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JBaymore

Member Since 06 Apr 2010
Offline Last Active Yesterday, 12:59 PM
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#87678 97 Degrees F

Posted by JBaymore on 23 June 2015 - 10:19 AM

First the "setup" for this story..............

 

One year a good while ago I was invited to be involved in a major event in Japan that had 85 invited ceramic artists from around the world exhibiting and demonstrating.  They set up a domed sports stadium as the venue, and the central field area was transformed into a huge "studio" layout with wheels, work tables, clay machinery, huge supplies of three different clay bodies, and so on  A separate section was set up with walls and dividers as an exhibition area.  There were enclosed areas for lecture/slide shows.  This was a situation to which the Japanese public were invited to come watch us all work, see the exhibition, present lectures, and so on.... and something like 65,000 people did (yeah.... only in Japan!).

 

The issue that relates a bit to this thread is that it was an ENCLOSED domed sports stadium.  And it was the rainy season in Japan.  And it was in the 95 F+ range for temps.  No AC in the building.  Rained the entire time we were working there (2 weeks) except the last day (when they finally could open the dome).  There were TONS and tons of ceramic objects "drying" in that enclosed space.  There were LOTS of hot sweating people in that enclosed space. 

 

I had my pile of working clay sitting in a large open heap on the floor next to my work table.  It was kept simply in a pile on the floor........ no plastic or anything else covering it, 24/7.  It was as wet on the last day of the event as on the first day.  Maybe wetter.  All of the work only started to actually dry on that last day once the dome opened.

 

Oh... and all of us working there.... were as wet as the work.  Your clothes were constantly sodden with sweat....... all day.

 

Working in Japan in the summer... the humidity can be a real processing "slow down" aspect.

 

best,

 

................john




#87518 Lessons From Another Potter

Posted by JBaymore on 20 June 2015 - 11:46 AM

The key there is the word "wholesale".

 

The shop bought and paid for them.  The potter is paid. 

 

If you are trying to "market" to them to get them to buy more stuff... that is one thing.  But if it is an established account....... they know where to find you.

 

Someplace you will have an invoice filed if you ever needed to know that you last sold them 100 mugs, 50 small bowls and a partridge in a pear tree.

 

CONSIGNMENT is a different ball of wax (and a rip-off for the artists........ interest free loan of the value of your work).

 

best,

 

.................john




#87299 "would You Be Willing To Accept Less For It?"

Posted by JBaymore on 17 June 2015 - 10:34 AM

Next time someone ask for a discount, just say, it took me X years to make this mug. (x = number of years you have been a potter). It is priced pretty reasonable.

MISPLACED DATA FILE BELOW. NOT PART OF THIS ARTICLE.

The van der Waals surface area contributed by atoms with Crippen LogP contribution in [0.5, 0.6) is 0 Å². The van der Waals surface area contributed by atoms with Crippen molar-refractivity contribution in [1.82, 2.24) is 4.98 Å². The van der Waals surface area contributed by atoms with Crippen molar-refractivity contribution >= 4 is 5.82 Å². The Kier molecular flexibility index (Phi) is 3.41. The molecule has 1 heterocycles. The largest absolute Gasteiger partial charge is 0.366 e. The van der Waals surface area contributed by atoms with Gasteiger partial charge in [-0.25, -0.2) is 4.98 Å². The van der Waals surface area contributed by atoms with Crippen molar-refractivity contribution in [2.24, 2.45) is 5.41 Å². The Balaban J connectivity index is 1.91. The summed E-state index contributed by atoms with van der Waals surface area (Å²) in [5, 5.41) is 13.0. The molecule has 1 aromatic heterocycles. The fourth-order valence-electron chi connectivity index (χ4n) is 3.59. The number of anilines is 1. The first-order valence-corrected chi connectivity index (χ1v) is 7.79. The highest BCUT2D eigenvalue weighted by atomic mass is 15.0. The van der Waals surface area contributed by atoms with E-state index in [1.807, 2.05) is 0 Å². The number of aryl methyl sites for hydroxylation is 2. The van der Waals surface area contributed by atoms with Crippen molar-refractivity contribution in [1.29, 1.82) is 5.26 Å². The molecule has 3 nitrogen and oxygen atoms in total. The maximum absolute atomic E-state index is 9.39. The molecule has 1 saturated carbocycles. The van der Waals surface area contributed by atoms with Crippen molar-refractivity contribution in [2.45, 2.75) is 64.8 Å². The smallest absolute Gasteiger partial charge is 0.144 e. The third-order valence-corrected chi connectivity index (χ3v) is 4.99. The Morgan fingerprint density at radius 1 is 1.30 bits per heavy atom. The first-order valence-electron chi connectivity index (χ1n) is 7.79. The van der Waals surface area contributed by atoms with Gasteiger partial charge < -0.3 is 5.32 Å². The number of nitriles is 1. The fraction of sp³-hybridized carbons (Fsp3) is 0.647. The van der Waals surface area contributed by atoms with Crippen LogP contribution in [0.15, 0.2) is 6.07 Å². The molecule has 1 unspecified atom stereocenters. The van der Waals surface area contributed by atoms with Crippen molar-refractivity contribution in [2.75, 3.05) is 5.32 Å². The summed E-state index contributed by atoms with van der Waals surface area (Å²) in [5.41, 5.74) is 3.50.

"Sixty years and 15 seconds".  <<<<< Famous HAMADA Shoji quote




#87260 "i'm In A Spot Now Where Demand Exceeds Supply"

Posted by JBaymore on 16 June 2015 - 02:40 PM

The standard business practice is....... price goes up until supply and demand level off.

 

best,

 

......................john




#87259 Feel Like I Am Hitting A Brick Wall - Perhaps You Have Experienced This?

Posted by JBaymore on 16 June 2015 - 02:33 PM

I have listened to a lot of stories about big ticket work actually having a better money vs time spent ratio.

 

In my experience..... that is the case.  BUT... and it is a big "but".......... the market for that higher priced work does two big things.  First, it shrinks.  And secondly, the evaluative skills for establishing the quality of the work increases geometrically with the price.

 

You can't successfully sell a $20 cup for $200.  Someone who can and will gladly pay $200 for a cup (they are out there) .... knows good cups that are worth a premium.  They can spot them.  You can't pull the wool over their eyes.  You can try.... but you won't succeed.

 

Usually there is the factor of "time put in at the craft" that makes the difference in the price points attainable.

 

To make $1000 ... you can make 1000 pieces at $1 each, 100 pieces at $10 each, 10 pieces at $100 each, or 1 piece at $1000 each.

 

A number of factors come into play in thinking about this whole 'what to make' concept.  Such as:

 

Which of these approaches to making $1000 has the least direct expenses involved?

 

Which of these approaches to making $1000 requires the greatest investment in facility space, equipment, and in the depreciation of that equipment in use?

 

Which of these approaches to making $1000 has the highest end sale price to labor ratio?

 

Which of these approaches to making $1000 causes the largest wear and tear on the maker's body?

 

Which of these approaches to making $1000 causes the most "distress" to the makers 'soul'?

 

Which of these approaches to making $1000 do I have the skills to produce?

 

Which of these approaches to making $1000 do I have the skills to market?

 

Which of these approaches to making $1000 fits my view of how I wish to interact with the buying 'world'.

 

Which of these approaches to making $1000 matches how I wish my ceramic legacy to figure into 'history'?

 

 

A very important point to look at is CAN YOU SELL a $1000 piece?  What does that work look like?  Who is the market?  Do you have the skills to make work that commands that kind of price?  Can you find enough people to buy that work?

 

The market pyramid narrows fast.  The competition expands fast.

 

best,

 

.......................john




#87251 Feel Like I Am Hitting A Brick Wall - Perhaps You Have Experienced This?

Posted by JBaymore on 16 June 2015 - 11:31 AM

Realizing that running a business can be hard usually happened when consultants ran ouf of bookings from their warm circle and needed to branch out and look for clients who were not family and friends. That is when a good percentage would quit.